NASA and Silicon Valley have been intertwined for quite a long time, longer than NASA has been around, before Intel started revolutionizing the computer chipmaking industry, all the way back to the 1930s, when the San Jose Mercury Herald wrote, "Industries allied to aviation will spring up like mushrooms, each bringing its own payroll."
The article was off in that the big spur in the development of Silicon Valley ended up being space flight rather than aviation, but it was otherwise spot on in calling the explosion of technology companies in the area. When the U.S. government opened the purse strings for the Apollo program, the vast amount of funds contributed to the development of the technologies underlying the Internet, computers, and the massive list of consumer electronics available today.
How NASA helped invent Silicon Valley (News.com)
High tech industries in Silicon Valley started with radio in the early 1900s, when a Stanford graduate named Cyril Elwell started applying for patents and then formed a company called Federal Telegraph, which got a major boost when the U.S. military started using its technology during WWI. Since then, Silicon Valley has seen many technology startup companies become major players, starting with Hewlett-Packard and continuing through the modern day, with NASA sponsoring events like the Space 2006 Conference.
The synergy continues to this day, with Silicon Valley giving back to NASA in the form of a $1.3 million per year deal between Google and NASA, which allows Google executives to park their corporate jets at Moffett field, a NASA operated airfield, just four miles from Google headquarters.NASA Co-Sponsors Space 2006 Conference in Silicon Valley (NASA press release) Google Founders’ Ultimate Perk: A NASA Runway (New York Times)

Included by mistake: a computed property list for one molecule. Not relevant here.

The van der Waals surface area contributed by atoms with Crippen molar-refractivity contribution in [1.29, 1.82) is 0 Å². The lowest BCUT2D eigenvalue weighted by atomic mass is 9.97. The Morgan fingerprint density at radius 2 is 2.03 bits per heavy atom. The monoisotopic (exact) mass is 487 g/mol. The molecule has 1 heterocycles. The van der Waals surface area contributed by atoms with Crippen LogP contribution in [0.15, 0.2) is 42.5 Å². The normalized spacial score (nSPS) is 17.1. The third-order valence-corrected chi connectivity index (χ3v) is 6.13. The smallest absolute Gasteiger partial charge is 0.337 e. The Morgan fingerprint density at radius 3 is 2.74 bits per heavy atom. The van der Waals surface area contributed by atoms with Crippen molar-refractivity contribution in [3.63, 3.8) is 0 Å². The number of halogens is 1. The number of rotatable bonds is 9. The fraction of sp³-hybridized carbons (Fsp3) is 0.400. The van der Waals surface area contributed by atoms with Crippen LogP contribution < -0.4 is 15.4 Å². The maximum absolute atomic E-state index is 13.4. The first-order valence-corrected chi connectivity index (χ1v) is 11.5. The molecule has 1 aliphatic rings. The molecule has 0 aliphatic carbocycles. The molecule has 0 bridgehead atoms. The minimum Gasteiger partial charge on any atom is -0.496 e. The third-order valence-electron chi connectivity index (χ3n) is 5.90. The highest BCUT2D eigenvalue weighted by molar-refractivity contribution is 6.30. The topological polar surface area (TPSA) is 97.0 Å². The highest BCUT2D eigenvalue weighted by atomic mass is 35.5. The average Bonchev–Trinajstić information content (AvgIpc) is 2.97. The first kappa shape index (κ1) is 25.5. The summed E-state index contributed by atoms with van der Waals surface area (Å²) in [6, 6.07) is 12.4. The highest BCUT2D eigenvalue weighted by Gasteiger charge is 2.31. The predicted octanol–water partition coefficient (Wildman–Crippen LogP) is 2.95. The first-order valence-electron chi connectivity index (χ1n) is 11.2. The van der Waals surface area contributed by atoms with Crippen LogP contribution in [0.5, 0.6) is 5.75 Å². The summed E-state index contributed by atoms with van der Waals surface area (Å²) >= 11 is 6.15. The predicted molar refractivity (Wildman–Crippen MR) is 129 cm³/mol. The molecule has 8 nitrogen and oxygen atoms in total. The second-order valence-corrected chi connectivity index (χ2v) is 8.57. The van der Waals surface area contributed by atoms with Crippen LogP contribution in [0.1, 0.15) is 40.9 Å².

Space exploration is a subject near and dear to me, as my family has been involved with the space program and NASA for quite some time. In my immediate family, my mother still works for NASA, her husband retired from NASA after a career that started in mission control during the Apollo program, my father worked for several aerospace companies, including Lockheed-Martin, where he was on the International Space Station simulator project. In addition, my wife has recently opened up an Internet-based retail store selling space-related novelties, so space is definitely in my blood and in my soul.
What do you see as some of the most important contributions of the space program? Many people point to the vast array of consumer products like Velcro and scratch resistant lenses, medical advancements like digital imaging breast biopsies and laser angiograms, or sports advancements like ribbed swimsuits or improved golf ball aerodynamics. Personally, I think the most enduring gift of the space program is the belief that if we choose to devote the resources, human beings can accomplish anything.